Leonardo da Vinci once said, “We know more about the movement of celestial bodies than about the soil underfoot.”
The average soil’s composition consists of approximately 50% solids and 50% pore space. The solids consist of about 45% inorganic mineral particles (sand, silt, clay), and 5% organic particles. The pore space is made up of 25% water and 25% air, but varies some based on rainy weather and dry periods.
Soil texture is the percentages of sand, silt, and clay in the matrix. By particle size, sand is the largest, clay is the smallest, and silt is in between. Texture cannot be changed easily, so it is best to work with what is present.
Soil structure has a major influence on water and air movement, root and plant growth, and seedling emergence. Soil structure describes the arrangement of soil solids and the pore space between them. This arrangement is determined by the type of soil particles and how they bind together to form aggregates. Structure can be improved or degraded by soil management. When the proportion of large to small aggregates increases, soil quality generally increases. In soils consisting of mainly small aggregates, filled pores and surface crusts occur. Filled pores lower water and air capacity diminishing the conditions for root growth. Surface crusts prevent infiltration and promote erosion.
Some practices such as poor tillage methods and soil disturbance activities lead to poor soil structure. Pesticide and fungicide usage and soil compaction, in particular during wet conditions, will result in poor aggregate stability. Soil structure can be improved by the addition of organic matter – compost and mulch – and by preventing compaction and soil disturbance. Unfortunately it can take several growing years for significant organic matter gains, while activities that degrade soils can result in rapid, long-term damage.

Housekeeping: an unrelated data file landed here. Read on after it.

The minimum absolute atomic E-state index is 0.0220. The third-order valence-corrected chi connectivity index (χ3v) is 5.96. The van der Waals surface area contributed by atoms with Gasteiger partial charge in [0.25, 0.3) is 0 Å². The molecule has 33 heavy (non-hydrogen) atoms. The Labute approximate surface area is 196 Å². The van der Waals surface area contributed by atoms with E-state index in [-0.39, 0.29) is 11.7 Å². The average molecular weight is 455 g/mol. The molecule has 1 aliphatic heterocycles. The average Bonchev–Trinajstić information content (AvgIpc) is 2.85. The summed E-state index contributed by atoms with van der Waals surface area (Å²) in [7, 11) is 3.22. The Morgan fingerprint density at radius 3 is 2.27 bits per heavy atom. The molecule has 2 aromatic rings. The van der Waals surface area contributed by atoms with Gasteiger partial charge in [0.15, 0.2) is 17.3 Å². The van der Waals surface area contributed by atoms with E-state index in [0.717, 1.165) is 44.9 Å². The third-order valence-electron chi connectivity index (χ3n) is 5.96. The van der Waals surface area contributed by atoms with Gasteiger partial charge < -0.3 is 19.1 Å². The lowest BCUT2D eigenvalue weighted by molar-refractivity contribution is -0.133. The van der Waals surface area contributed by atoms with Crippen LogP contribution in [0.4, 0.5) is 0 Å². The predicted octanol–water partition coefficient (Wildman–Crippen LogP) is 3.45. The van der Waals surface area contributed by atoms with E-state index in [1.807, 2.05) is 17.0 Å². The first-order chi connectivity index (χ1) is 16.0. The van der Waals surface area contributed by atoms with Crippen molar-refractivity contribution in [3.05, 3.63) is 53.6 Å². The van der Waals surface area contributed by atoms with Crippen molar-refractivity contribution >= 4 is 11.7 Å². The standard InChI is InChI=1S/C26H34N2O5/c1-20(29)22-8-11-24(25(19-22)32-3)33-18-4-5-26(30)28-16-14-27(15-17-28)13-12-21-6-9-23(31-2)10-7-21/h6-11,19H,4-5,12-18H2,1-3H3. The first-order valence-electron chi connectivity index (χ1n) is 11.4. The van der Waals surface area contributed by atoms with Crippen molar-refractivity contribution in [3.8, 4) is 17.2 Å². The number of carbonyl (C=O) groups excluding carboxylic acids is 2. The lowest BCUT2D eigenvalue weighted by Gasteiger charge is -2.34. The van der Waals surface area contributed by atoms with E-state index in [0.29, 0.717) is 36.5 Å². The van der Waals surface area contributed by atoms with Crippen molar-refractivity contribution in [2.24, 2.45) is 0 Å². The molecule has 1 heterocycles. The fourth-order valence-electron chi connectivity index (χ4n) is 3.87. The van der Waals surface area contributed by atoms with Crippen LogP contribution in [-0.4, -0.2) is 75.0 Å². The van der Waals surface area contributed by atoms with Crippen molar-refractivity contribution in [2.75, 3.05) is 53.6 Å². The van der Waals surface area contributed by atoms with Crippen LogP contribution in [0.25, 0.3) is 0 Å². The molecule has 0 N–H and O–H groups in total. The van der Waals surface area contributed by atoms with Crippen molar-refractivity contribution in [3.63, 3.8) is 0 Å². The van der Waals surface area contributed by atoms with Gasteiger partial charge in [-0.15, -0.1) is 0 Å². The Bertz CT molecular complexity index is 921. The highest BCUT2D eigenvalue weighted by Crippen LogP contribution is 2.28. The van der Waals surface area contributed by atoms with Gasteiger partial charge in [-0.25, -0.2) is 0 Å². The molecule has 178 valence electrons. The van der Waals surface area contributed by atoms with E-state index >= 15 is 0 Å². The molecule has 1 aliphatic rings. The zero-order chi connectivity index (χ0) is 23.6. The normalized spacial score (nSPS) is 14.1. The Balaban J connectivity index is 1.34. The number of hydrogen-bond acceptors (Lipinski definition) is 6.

Within the soil structure are soil nutrients. These include macro- and micronutrients as well as trace elements. The primary macronutrients are nitrogen , phosphorous, and potassium. The three secondary macronutrients are calcium, sulfur, and magnesium. The micronutrients/trace minerals include chlorine, manganese, iron, zinc, and copper. A soil lab analysis, readily available from your local Cooperative Extension, will reveal basic nutrient levels and pH.
Soil pH refers to the acidity or alkalinity of the soil. Lower numbers are more acidic, higher numbers are more alkaline. Most plants grow in a pH of 6.5−7 (slightly acidic to neutral), the range in which soil nutrients are most available. Many plants grow in a lower or higher pH, but the list grows shorter as one gets further away from neutral in either direction.
A major component of soils that is seldom considered is beneficial microorganisms. Healthy forest soils have abundant communities of microbes, but in most urban soils the population is depleted or even absent. Mycorrhizae are one such symbiotic microbe. These fungi reach out into the surrounding soils and extract mineral elements and water for their host plant, then live off the plant’s sugars. Plants with such systems are better able to survive in stressful environments. Fungi also help to form aggregates in the soil. The fungi strands enmesh soil particles and form cross-links between them. Another required microbe is beneficial bacteria. It improves plant resistance to many root diseases, helps make essential soil mineral elements available, decomposes organic matter, and improves physical properties of the soil.
In essence, good plants, whether in a yard, park, garden or woodland, require good soils. And good knowledge results in good soils.
Volume 36 , Number 3